The stateplane and phaseplane method The stateplane and phaseplane method Writing up the phase equations 4.1.1 4.1.2
4.1.3
4.1.4 4.1.5 4.1.6 4.1.7
4.1.8 4.1.9
Determination of the phase portrait by computation Graphical methods for constructing phase trajectories evolute methods
The Time calibration of phase trajectories The Poincare analysis of singular points Some comments on the Poincare method Energy relationships and the phase portrait Phase trajectory construction by energy considerations
293 294 296 301 312 322 326 333
348 351
353
CONTENTS
8
4.1.10 Limitcycle examination
356
References
362
4.2 Piecewise linear systems
4.2.2
Saturation or limitation Dead band or threshold
4.2.3
Variable gain
4.2.4
Backlash or hysteresis Adhesion and Coulomb
4.2.1
4.2.5
4.2.6 4.2.7
364 364 367 368 371
374
friction
Variable damping Examination of piecewise
377 linear systems
380 380
References 4
4.3 Onoff control systems
382
4.3.1
The block diagram of
4.3.2
Analytical determination of phase trajectories
385
4.3.3
Examples of onoff control The method of characteristic curves The method of point transformation
398
4.3.4 4.3.5 4.3.6
4.3.7 4.3.8
onoff control
Limit cycle calculation in relay systems Optimal relay control system Minimumtime systems
References
PART 5.
Lyapunov’s second or direct method 5.1.1 The fundamental ideas of stability 5.1.2 The notion of signdefiniteness 5.1.3
5.1.4 5.1.5
5.1.6
5.1.7
5.2
Lyapunov functions The Lyapunov theorems Examples for the application of the Lyapunov method to autonomous systems Proof of the Lyapunov method Application of the Lyapunov method to nonautonomous systems
5.1.8
Practical stability
5.1.9
Eventual stability
400 409 416 425 433
439 441
442 445 448
450 456 466
470 472 473
References
475
Determination of the Lyapunov functions Determination of Lyapunov functions for autonomous linear systems 5.2.2 Determination of Lyapunov functions for autonomous nonlinear systems 5.2.3 The Krasovskii method
477
5.2.1
5.2.4 5.2.5 5.2.6 5.2.7
5.3
389
5
Stability of nonlinear systems 5.1
384
The Aizerman method The variablegradient method for generating Lyapunov functions The Zubov method Determination of Lyapunov functions for nonautonomous systems
477
480 483
489 491
494 498
References
500
Canonical forms and transformations 5.3.1 The basic equations of direct control
504
501
CONTENTS
0
5.3.2
The fundamental equations of
5.3.3
Closed formulae of canonical transformation for direct control
518
Closed formulae of canonical transformation for indirect control for constructing the Lyapunov function. Introduction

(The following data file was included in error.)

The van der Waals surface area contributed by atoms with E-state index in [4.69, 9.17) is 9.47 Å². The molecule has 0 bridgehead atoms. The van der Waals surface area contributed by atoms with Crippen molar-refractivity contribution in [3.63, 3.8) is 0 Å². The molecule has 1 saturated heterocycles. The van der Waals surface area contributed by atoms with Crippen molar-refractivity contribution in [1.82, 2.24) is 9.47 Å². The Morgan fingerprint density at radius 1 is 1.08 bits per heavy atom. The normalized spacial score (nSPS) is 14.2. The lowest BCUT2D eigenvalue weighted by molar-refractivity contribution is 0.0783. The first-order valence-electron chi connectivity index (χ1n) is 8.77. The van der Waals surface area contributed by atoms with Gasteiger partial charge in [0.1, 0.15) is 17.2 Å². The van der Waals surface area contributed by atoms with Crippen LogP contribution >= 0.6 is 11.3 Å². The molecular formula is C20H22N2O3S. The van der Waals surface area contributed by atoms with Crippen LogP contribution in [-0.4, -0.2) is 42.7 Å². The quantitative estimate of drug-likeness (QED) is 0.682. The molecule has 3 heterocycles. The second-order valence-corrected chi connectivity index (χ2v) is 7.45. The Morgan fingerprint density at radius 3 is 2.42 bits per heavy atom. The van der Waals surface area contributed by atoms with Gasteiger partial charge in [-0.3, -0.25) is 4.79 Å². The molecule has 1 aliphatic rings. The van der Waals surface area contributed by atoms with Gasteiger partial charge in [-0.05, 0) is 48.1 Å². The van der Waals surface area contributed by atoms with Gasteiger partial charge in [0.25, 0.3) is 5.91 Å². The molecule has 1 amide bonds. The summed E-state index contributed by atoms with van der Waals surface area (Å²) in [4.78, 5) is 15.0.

5.3.4
indirect control
512 523
5.3.5
Methods
528
5.3.6
Construction of the Lyapunov function for indirect control Construction of the Lyapunov function for direct control Lur’e’s polynomial transformation Special cases of Lur’e’s polynomial transformation
529
5.3.7 5.3.8
5.3.9
and zero
539
547
550
5.3.10 Simplified stability criteria 5.3.11 Pole shifting
537
shifting
551
560 References 561 5.4 Synthesis by the Lyapunov method 561 5.4.1 Synthesis on the basis of an integral criterion 5.4.2 Syn thesis of linear excited systems on the basis of the integral 563 criterion 5.4.3
Synthesis of closedloop control systems
565
5.4.4
Synthesis of an excited nonlinear system
566
5.4.5
The parameteridentification method
569
5.4.6
Synthesis of nonlinear adaptive control systems Synthesis of asymptotically stable optimal nonlinear systems
571
5.4.7
Estimation of the damping rate of a transient process References 5.5 Sampleddata systems 5.4.8
579 586 587
5.5.1
Stability definitions
587
5.5.2
Stability theorems
688
5.5.3
The relation between the Routh Hurwitz criterion and the Lyapunov 593 method 595 systems The Krasovskii method for discretedata
5.5.4
Synthesis of discretedata systems Estimating the transient process References 5.6 Absolute stability 5.5.5
5.5.6
599
600 601
602
5.6.1
Definition of absolute stability
603
5.6.2
The Pojdov
605
5.6.3
5.6.4 5.6.5 5.6.6
5.6.7 5.6.8
5.6.9
5.7
573
criterion and its proof Geometric interpretation of Popov’s criterion Extension of the Popov criterion Application examples of Popov’s criterion Absolute stability of the control process in nonlinear systems The stability degree of nonlinear systems The integral criterion for nonlinear systems Relationship between the Popov and Lyapunov methods
References Absolute stability of nonlinear discretedata systems 5.7.1 Absolute stability in discretedata systems
Popov
5.7.2
Interpretation of the
5.7.3
Generalization of the stability criterion
5.7.4
The necessary and
5.7.5
Estimation of the degree of stability
criterion
sufficient conditions of absolute stability
609
614 617 621
624 626 628
629 631
631
635 636 637
637
10
CONTENTS 5.7.6 5.7.7
Quadratic estimation Relationship between the
638
Popov
criterion
and the Lyapunov method
in discretedata control systems
639
References
641
5.8 Generalization of the
5.8.1
5.8.2 5.8.3
frequency method 642 Absolute stability of systems including a nonlinearity of limited slope 642 Modified stability criteria in the frequency domain 646 Absolute stability of multivariable systems 650
Generalization for time variable nonlinearities References 5.8.4
PART 6.
654 655
6
Optimal systems
663
6.1 Application of the calculus of variations to the solution of
optimal control
problems 6.1.1
665